How to conduct a church systems check
Tuesday, July 05, 2016
Have you ever been driving down the road when suddenly the check engine light comes on? That's obviously an indication you need to have your vehicle's system checked out.
While we don't receive warning lights within our churches, there are ways to tell when it's time to check on the systems in place that are "how we do what we do."
Examples of systems check indicators include:
- The line at children's check-in isn't moving as quickly as it used to
- People who signed up to volunteer aren't attending the volunteer training session
- You're losing volunteers faster than you can add new ones
- It's taking longer each month to close the accounting books
- You're not consistently paying vendors on time (and it's not due to a lack of funds)
- Two different ministry leaders somehow managed to schedule events on the same day (using the same rooms)
- There's an increase in last-minute "fire drills" to get everything ready for Sunday morning
- You're seeing a steady decrease in the number of first-time guests
- Church staff are working longer hours more often
When you see these or related indicators, what's the church version of taking your car into the shop? Performing a systems check, and here are the six steps involved.
1. Investigate the issue
Before you can fix the problem, you need to identify the root cause(s).
In the case of a longer children's check-in line, talk with the staff and volunteers who handle that responsibility each week. They may be seeing more families attend the church, the computer and/or network might be slowing down, volunteers are getting used to a new system, or maybe the software/tool you've been using is outdated or not capable of handling a larger data load.
The key here is to talk with the individuals directly involved in the problematic system and get their input.
- What's working?
- What's not working?
- Are they clear on what you want them to do?
- Do they need a training refresher?
- Is the process no longer effective and needs to be reworked?
2. Review documentation
If you have training materials or other documentation related to the system in question, comb through those to see if you notice any issues. The process likely worked well when the documentation was developed, but maybe your church has changed or grown to the point where that process is no longer effective.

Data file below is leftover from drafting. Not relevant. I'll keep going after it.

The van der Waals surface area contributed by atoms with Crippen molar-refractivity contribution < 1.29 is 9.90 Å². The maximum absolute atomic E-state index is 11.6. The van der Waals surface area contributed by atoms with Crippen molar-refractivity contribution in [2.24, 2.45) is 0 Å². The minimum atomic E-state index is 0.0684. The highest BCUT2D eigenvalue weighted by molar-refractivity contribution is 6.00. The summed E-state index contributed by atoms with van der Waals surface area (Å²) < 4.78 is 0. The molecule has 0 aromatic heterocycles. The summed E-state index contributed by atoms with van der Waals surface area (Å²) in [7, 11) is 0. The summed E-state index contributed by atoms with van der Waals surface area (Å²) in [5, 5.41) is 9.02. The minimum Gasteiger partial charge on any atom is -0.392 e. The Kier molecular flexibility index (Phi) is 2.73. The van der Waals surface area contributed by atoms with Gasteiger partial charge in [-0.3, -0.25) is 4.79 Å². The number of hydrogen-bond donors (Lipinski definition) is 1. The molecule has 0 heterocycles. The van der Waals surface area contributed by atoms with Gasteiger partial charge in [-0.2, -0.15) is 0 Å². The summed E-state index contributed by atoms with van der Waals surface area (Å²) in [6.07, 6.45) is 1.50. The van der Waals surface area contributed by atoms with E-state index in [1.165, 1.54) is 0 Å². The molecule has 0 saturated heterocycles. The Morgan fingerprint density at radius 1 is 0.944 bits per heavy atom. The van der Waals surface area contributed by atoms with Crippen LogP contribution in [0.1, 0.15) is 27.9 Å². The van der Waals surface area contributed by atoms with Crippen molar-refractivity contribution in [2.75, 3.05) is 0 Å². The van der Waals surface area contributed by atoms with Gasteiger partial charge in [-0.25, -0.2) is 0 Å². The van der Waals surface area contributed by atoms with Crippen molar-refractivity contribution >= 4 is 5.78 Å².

Talk with individuals who use that process and ask for their recommendations on how to make it better. On the other hand, the issue could be that they weren't aware of or aren't following the process. In that case, if the process still works, conduct a training session to get the team back on the right path.
3. Develop options
If a process update or training refresher isn't the solution, it's time to develop a few options. These may include purchasing new hardware/software, upgrading the church's wireless network, completely revamping the process, etc.
If you don't have the authority to make that call on your own, it's best to identify 2-3 options for fixing the issue before requesting approval to make any changes.
Review your options with the appropriate decision-maker. Make sure you have any cost information ready and know whether those funds are already in the budget. Be prepared to discuss the pros and cons of each option plus your recommendation.
4. Implement the approved changes
Once you have approval to proceed, start the process of purchasing new hardware/software, etc. Make sure you talk with staff and volunteers who will be impacted by this change as soon as possible. Update or create training and process documentation.
5. Monitor the results
Determine what metrics to monitor that indicate the new system is successful. Examples may include trends regarding the number of first-time guests, number of new volunteers, number of volunteers who quit each month, percentage of volunteers who have completed training, etc.
6. Adjust as needed (and celebrate wins)
As you monitor the results, continue checking in with staff and volunteers involved in the process. Find out what's working or not working with the new process straight from the source. Make adjustments as needed and keep monitoring as you dial in to the best method.
Also, make sure you celebrate as you start seeing positive results. Thank and give credit to those who provided their input and who helped implement the new process.
It's easy to simply keep moving forward with the same processes week after week. However, when you see something's not quite working, it's worth the effort to investigate and make the necessary changes. Systems may not feel like ministry, but they support ministry efforts each week.
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